The Buddha once told a story about a little princess. The seven-year-old princess was very pretty and bright, and was the apple of the king's eye. One day, she went out to the garden to play, accompanied by an attendant. When she reached the edge of the lake, she was delighted to see bubbles. The water falling down over the high rocks created a cascade, and as the setting sun shone on the water, the bubbles became rainbow-colored.
"How pretty!" the little princess exclaimed in delight. "I want those bubbles," she said to her attendant. But that was impossible, for as soon as one touched the bubble, it would break. The attendant tried to explain this to the young child, but to no avail. The little princess wanted the bubbles and that was that. The poor attendant didn't know what to do about such an impossible request, except to tell the king.
"Bubbles? There's no way to take them. That's impossible, my dear little one," the king explained. The young child made such a fuss that the king said to her, "Just ask for anything else, and I'll give it to you. But this…this is beyond me. I have no way of giving it to you."
The little princess stubbornly replied, "I don't want anything else. I only want these bubbles. I want them so much, but you won't give them to me. How miserable I am to have a father like you!" With that, the young child broke down in a fit of tears.
Every day, the little princess cried over the bubbles. Her tears and distress became so much that the king was forced to do something about it. He thought to himself, "Could a miracle perhaps happen? Could there be someone in this kingdom who could procure these bubbles for the little princess? Let me send out word. Whoever can accomplish this task shall be rewarded with whatever his heart desires."
As word spread, many came forward for the challenge. Every one of them failed and was punished accordingly. As time dragged on and the little princess' distress grew, so too did the king's ire and the severity of the punishments.
One day, an old man came to the palace and said to the king, "I can make a beautiful necklace of the bubbles the little princess so desires." The king was very happy to hear this. "But," the old man said, "I will need the little princess to pick out the bubbles for me." The little princess was very excited and enthusiastically set off with the old man to pick out her bubbles at the lake.
"See, princess, this is the thread I will use to string together your bubbles. Now, which bubble would you like?" The little princess looked very carefully at the bubbles and then pointed, "That one! I want that one!" The old man said, "Good. I will string it for you, but I need you to take it out of the water for me. Just give it to me and I will make a necklace with it." The little princess reached out to try to grab the bubble, but as soon as her hand touched it, it broke. She tried again with another bubble, but that one broke too. She kept trying all day long, but every bubble she touched broke.
As dusk began to settle and the sky began to grow dark, the old man said to the young child, "Princess, it is already getting late. We have been here all day, but how come you haven't given me any bubbles to string up for you?" The little princess looked up at her father who was standing next to her and said, "You can't take bubbles out of the water. How can they be made into a necklace?" The king replied, "Indeed, my child. Water bubbles can't be made into a necklace. It's impossible. So, how could I have possibly given you what you asked for?"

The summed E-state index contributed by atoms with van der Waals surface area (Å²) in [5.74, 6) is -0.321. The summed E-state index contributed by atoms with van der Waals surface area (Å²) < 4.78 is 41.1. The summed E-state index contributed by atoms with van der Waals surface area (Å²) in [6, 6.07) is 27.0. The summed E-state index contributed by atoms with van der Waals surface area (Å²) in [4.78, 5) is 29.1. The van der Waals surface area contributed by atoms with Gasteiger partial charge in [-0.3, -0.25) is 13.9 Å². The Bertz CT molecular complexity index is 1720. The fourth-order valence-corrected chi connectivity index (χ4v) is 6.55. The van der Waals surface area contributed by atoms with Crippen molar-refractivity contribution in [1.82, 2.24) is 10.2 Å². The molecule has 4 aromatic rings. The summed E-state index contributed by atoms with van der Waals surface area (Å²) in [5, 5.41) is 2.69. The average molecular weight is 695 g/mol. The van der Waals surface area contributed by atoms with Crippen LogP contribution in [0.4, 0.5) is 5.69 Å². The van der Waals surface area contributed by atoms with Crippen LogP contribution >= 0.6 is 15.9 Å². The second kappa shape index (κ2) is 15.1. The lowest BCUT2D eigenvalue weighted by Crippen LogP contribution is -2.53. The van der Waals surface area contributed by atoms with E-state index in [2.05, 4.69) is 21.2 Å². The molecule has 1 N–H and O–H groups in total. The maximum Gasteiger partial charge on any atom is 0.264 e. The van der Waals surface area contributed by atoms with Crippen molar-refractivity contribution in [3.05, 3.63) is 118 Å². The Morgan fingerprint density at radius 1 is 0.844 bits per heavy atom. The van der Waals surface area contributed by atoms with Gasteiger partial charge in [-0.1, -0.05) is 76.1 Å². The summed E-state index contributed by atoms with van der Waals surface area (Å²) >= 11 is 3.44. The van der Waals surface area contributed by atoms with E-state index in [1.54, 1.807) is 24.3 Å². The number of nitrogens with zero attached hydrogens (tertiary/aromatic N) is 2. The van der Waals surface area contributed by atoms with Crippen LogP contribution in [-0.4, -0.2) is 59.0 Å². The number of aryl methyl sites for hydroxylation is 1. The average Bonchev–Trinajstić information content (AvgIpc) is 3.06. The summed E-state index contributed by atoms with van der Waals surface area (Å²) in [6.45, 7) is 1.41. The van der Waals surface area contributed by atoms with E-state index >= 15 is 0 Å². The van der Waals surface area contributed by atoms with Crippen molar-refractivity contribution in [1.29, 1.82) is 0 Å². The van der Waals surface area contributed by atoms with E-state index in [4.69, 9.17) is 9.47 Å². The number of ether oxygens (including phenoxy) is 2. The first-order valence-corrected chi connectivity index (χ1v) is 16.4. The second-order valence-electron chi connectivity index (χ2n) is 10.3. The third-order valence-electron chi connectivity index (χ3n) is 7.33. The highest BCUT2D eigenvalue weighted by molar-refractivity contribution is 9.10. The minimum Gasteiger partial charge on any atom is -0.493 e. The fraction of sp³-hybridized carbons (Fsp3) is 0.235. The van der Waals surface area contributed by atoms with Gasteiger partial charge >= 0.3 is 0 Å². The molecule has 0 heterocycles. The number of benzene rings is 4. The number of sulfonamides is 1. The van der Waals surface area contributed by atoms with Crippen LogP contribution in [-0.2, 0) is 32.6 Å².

The old man, seeing an opportunity to educate the young child, said to the little princess, "Princess, even if the bubbles could be made into a necklace, they wouldn't be the most beautiful thing in the world. The most beautiful thing comes from contentment and gratitude. When you are content and grateful, your heart is very beautiful. That is the loveliest thing in the world and can never be taken away." The little princess, being very bright, understood that wanting something one can't have is a lot of suffering.
After the Buddha finished the story, he said to his disciples, "Everyone, we must understand that all things in the world are impermanent, only existing as conditions temporarily come together. Yet, we in our ignorance become very attached to these things. This is what causes us immeasurable suffering."
Everything in the world is only a composite of different elements. When these elements come together, the material thing is formed; when the elements disperse, the object ceases to exist. This is the nature of things, yet because of the feelings these material things evoke in us, we become attached to them. It is like looking into a mirror—we see our face, yet is the person in the mirror "real"? It is but an image reflected back. If we move the mirror to face a mountain, we can see the mountain reflected clearly in the mirror. Is the mountain in the mirror the real mountain? It is but an image, produced by the components of mirror and mountain, not to mention the elements that comprise the mirror itself. Can we then say that the image is real? It is not the real thing. The composite created by turning the mirror on the object, however, evokes certain sensations or feelings, and we become caught up in these feelings.
What then is there to be attached to? If we can perceive this truth, we awaken deeply. Every day, in our daily life, if we can mindfully reflect, we can touch the true nature of things around us.
From Dharma Master Cheng Yen's Talks
Compiled into English by the Jing Si Abode English Editorial Team